The endless wait

We live in a paradoxical moment. In the rapidly transforming motion of India is a place of pause. A moment of repose. Where time lingers for tide. A waiting place, that seems to epitomise the great Indian mindset, forever in a static state of wait. Waiting for leaders to lead, waiting for rules to be followed. Waiting for the train to arrive, waiting for the poverty to depart. Waiting for electricity to come, waiting for roads to go on. Waiting for a message to beep or for opportunity to knock. Waiting for a better job or waiting to retire. Waiting for a queue to begin, waiting for corruption to end. Waiting for incomes to rise and waiting for rains to fall, waiting for the corrupt to fail and for a prime minister to achieve….we wait and wait and wait, making a virtue of patience and tolerance bordering on the point of meditative coma.

It is frightful proposition. Yet scarier still is the fact that it seems to have stepped out of its meta-virtual space and started to grow into our physical fabric. Our cities are now infested with the manifestations of wait. Our pavements wait for pedestrian priority, our streets wait to have defined edges. Our boundary walls wait to be relieved of odor and stains by ample public toilets. Our medians wait for trees. Our trees wait for benches. Our parking lots wait to become parks with better public transport. Our colony parks wait to shed their gates to equitable public use. Our monuments wait to be used and converted to museums, galleries and community centers. Our slums wait to be replaced by affordable housing. Our new townships wait for adequate power and water. Our rivers wait to be decontaminated. Our manholes and drains wait for covers. Our buildings wait to be counted with the ‘world class.’ It’s almost as if urban India is plagued by a serious case of waiting. A deluge of waiting places have sprouted on the map of its cities. Obtrusions in the steady flow of growth and progress, pulling the brakes on development. Endlessly waiting in vain.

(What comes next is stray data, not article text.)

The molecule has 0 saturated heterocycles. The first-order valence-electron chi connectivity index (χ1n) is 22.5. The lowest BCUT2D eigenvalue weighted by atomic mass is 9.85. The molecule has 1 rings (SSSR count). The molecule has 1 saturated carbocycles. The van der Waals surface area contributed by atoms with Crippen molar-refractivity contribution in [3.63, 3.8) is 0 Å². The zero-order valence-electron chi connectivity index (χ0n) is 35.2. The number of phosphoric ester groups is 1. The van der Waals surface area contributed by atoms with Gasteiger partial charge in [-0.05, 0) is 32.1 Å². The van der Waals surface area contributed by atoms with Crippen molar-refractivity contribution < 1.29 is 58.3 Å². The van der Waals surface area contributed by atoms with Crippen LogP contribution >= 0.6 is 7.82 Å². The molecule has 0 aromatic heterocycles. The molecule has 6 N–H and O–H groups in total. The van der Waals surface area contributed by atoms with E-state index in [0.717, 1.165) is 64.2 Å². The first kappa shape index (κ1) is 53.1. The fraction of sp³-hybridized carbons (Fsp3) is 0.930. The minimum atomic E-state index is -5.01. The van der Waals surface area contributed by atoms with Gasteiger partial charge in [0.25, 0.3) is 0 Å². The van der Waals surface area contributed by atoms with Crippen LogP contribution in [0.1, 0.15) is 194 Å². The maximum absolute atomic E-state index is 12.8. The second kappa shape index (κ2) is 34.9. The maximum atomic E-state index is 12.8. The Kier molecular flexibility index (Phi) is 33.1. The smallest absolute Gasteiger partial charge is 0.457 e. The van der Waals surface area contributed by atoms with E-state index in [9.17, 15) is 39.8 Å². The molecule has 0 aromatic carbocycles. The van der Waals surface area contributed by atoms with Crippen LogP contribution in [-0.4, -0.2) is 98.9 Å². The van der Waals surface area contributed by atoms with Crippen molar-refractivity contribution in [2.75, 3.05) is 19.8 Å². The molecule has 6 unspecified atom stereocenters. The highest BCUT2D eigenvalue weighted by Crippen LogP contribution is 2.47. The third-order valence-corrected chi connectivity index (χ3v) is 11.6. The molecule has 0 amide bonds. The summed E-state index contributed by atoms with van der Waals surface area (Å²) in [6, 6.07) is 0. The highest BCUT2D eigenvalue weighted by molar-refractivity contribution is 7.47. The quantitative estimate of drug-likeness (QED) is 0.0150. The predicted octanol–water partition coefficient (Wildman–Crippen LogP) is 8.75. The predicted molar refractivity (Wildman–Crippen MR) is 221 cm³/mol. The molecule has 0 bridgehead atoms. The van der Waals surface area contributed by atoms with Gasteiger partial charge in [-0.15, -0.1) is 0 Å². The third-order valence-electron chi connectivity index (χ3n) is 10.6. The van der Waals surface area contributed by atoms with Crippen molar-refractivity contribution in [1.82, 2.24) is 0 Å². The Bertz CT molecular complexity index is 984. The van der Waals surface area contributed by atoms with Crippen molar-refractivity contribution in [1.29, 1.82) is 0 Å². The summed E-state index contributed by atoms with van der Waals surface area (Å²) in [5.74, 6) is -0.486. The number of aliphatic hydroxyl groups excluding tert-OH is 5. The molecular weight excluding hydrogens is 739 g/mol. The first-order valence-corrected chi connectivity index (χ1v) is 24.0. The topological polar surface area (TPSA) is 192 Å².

Its not that the absence of the ‘waited for’ is not felt. It is thought of, debated, argued and even negotiated in conferences, under bus-stops, at dinner parties and on live television. If ever an attempt is made to dispel the missing impetus for change it is done in a manner so incremental that by the time it reaches anywhere in its snail-like pace it has already become obsolete. It is tiring to wait and no amount of vicarious voyeuristic pleasure in watching time pass from the sidelines can justify it. Instead of building places that display to the world we have’ arrived’ or then show we are ‘on the go’ we build these tiresome places of wait.

While some optimistically drag it under the label of ‘hope’, like all lengthy waiting these places are typified by a sense of apathetic boredom filled with the stench of a flaccid attitude. One that emerges more from a lack of will rather than funds. Not the will to think but a will to do. One that should be intrinsic for those born in the land of karma. The understanding that even destiny as fatalistic acceptance is a consequence of action or in the case of our cities ‘inaction’ seems to have stagnated under the silent sighs of those who wait. Ironically waiting for that elusive messiah to descend from the heavens and do what we are all perfectly capable of doing ourselves.

For once rather than assume it needs an act of genius, cannot we seek solutions to our complex urban diasporas in the simple act of ‘can do’? The two magic words needed to break the curse of waiting oblivion. What is strange is besides our mindset there is no plausible reason for this lack of fortitude. Words such as red tape, bureaucracy and system are excuses to wait, built over time into fortified walls that now entrenched on the surface of our cities like the indentations on our palms. They cannot be erased but they can be built upon and buried. Archived in the hallowed annals of history allowing us freedom to move on.

Suparna Bhalla
Publsihed on July 21, 2012

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